Brandon Beachy hasn’t pitched since June 16 last season. He felt soreness in his right elbow and subsequently underwent Tommy John surgery, ending his season and significantly cutting into his 2013 hopes. Nearly a full year later, though, Beachy is nearing a return. He has made two rehab starts with Triple-A Gwinnett spanning nine innings, striking out 11 and walking six while surrendering three runs. He will make one more rehab start before being recalled to start one of the double-header games against the Mets on June 18.
As David O’Brien notes in a column posted earlier today, the Braves could use the 26th-man rule that allows teams to temporarily add an extra player for double-headers. However, that would only temporarily address the issue of finding room for Beachy in the rotation. It’s a decision that has Fredi Gonzalez pacing.
“I don’t know — that’s my honest-to-God answer,” Braves manager Fredi Gonzalez said Sunday. “I don’t think there’s a clear-cut answer right now. And I don’t want to say, ‘Let’s see what happens,’ because people think, ‘Fredi’s hoping somebody gets hurt.’ And I don’t want that. I want everybody to be pitching healthy and then we’ve got to come up with some kind of plan. But right now we don’t have a plan.”
O’Brien points out that the Brave rotation has been running on all cylinders, particularly as of late. Tim Hudson, the veteran of the staff but the worst-performing with a 4.48 ERA, has shown marked improvement in his most recent two starts. The other four have posted ERA’s under 3.50, including Mike Minor (2.52) and Kris Medlen (2.87), who have been ace-like.
An obvious solution would be to trade either Hudson or Paul Maholm, as both are eligible for free agency after the season. But doing so would require the Braves to have to rely on Beachy’s surgically-repaired elbow during an important post-season series, which would be a gamble right now.
Though somewhat stressful, having too many awesome pitchers is a wonderful problem to have for the 39-24 Braves, currently enjoying an 8.5-game first-place lead in the NL East.
Alcides Escobar finished with a .292 OBP this year. He came in at .246 in 117 at-bats in August and .257 in 109 at-bats between September and October, so he wasn’t exactly flying high entering the postseason. Still, that didn’t stop Ned Yost from putting him into the leadoff spot for Thursday’s Game 1 against the Astros.
Yost finally did reconsider hitting Escobar first in September. It took Alex Gordon‘s return to health, plus the previous addition of Ben Zobrist to the lineup, in order to make that happen. However, it didn’t stick. Escobar hit ninth in each of his starts from Sept. 7-26, batting .236 with a .276 OBP during that span. With five games left to go, he was suddenly returned to the leadoff spot. The Royals went on to win all five games. Yost saw it as a sign, even though Escobar went 5-for-22 with no walks in those games.
Escobar went 0-for-4 in Thursday’s loss to the Astros. He did not swing at the first pitch of the game, which probably explains the defeat.
It’s been difficult to argue with Yost since last year’s World Series run and this year’s incredible run out of the game. The blind spot with Escobar, though, gets rather infuriating. One can defend hitting him leadoff against the Astros’ lefties. His career OBP against southpaws is .319 (.316 this year). Against righties, he’s the most obvious No. 9 hitter alive, with a career .258/.290/.342 line (.252/.284/.314 this year). He’s not a pace-setter. He’s not a spark plug. He’s a liability.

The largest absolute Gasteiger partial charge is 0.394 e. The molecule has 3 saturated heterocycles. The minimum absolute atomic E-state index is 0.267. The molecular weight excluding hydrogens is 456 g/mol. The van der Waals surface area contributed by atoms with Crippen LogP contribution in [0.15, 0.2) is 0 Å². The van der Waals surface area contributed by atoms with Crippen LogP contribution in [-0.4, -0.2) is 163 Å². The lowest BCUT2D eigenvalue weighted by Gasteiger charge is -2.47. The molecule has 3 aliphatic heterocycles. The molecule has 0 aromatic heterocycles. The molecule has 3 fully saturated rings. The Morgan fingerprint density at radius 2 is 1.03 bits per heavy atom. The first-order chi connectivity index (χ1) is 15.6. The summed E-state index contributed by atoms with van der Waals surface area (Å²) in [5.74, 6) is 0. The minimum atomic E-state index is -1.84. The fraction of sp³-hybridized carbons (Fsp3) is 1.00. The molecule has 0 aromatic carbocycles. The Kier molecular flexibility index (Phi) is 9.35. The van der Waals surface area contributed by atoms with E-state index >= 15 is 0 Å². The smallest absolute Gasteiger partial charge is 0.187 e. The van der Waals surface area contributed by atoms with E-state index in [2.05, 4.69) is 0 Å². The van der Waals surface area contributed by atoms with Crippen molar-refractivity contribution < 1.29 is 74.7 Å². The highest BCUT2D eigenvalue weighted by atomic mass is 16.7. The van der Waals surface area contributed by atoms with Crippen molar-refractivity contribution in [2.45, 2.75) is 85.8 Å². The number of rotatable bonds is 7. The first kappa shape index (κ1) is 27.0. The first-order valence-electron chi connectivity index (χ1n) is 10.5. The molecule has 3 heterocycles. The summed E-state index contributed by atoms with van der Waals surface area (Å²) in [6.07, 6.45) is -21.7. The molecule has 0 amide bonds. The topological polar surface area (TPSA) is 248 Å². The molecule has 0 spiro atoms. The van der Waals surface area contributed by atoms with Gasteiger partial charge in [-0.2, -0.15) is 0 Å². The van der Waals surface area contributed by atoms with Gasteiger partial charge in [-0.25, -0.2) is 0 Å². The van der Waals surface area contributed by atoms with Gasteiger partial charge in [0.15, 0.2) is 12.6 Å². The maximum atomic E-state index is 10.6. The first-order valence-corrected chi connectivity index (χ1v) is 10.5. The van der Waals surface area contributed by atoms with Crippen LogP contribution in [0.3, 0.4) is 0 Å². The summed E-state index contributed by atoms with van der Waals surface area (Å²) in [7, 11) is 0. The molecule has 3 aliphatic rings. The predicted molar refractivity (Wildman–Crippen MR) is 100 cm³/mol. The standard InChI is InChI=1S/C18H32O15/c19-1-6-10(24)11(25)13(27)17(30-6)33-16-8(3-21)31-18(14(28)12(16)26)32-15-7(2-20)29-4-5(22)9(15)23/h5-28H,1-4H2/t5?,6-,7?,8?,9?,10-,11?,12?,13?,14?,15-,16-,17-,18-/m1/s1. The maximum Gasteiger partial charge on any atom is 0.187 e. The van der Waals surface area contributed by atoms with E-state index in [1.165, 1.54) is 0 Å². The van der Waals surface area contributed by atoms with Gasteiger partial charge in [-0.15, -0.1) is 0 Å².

After shutting out the Yankees in the AL Wild Card game on Tuesday, the Astros beat the Royals 5-2 in Game 1 of the ALDS on Thursday at Kauffman Stadium. Road teams are now 4-0 to begin the 2015 postseason.
The Astros grabbed an early 3-0 lead against Yordano Ventura through two innings. Chris Young took over for the Royals after a 47-minute rain delay and was very effective for the most part, allowing just a solo homer to George Springer over four innings while striking out seven batters. Colby Rasmus, who homered in the Wild Card game, took Ryan Madson deep in the eighth inning to give the Astros’ bullpen some extra breathing room.
Collin McHugh stayed in after the rain delay and ended up tossing six innings while allowing just four hits and one walk. Kendrys Morales did all the damage against him with a pair of solo homers. He’s the first Royals player to hit two home runs in a postseason game since George Brett in the 1985 ALCS.
The Royals’ offense showed some signs of life in the bottom of the eighth inning with back-to-back two-out hits against Will Harris, but Oliver Perez got Eric Hosmer to foul out to end the threat. Luke Gregerson tossed a scoreless ninth inning to finish off the victory.
Consistent with their identity during the regular season, the Astros won despite striking out 14 times. The same goes for the Royals, as they struck out just four times. Despite putting the ball into play more often, the Kansas City lineup wasn’t able to muster anything aside from the home runs by Morales.
Game 2 of the ALDS will begin Friday at 3:45 p.m. ET. Scott Kazmir will pitch for the Astros and Johnny Cueto will get the ball for the Royals.
After Kendrys Morales brought the Royals within one run in the bottom of the fourth inning with his second solo home run of the game, George Springer took Chris Young deep in the top of the fifth to extend the Astros’ lead to 4-2 in Game 1 of the ALDS.
According to Statcast, the ball traveled an estimated 422 feet and left Springer’s bat at 109 mph. Royals fans are happy it was just a solo home run. It could have been worse, as Jose Altuve singled to lead off the fifth inning before being thrown out trying to steal second base during Springer’s at-bat.
The Royals will try to answer as we move to the bottom of the fifth inning at Kauffman Stadium.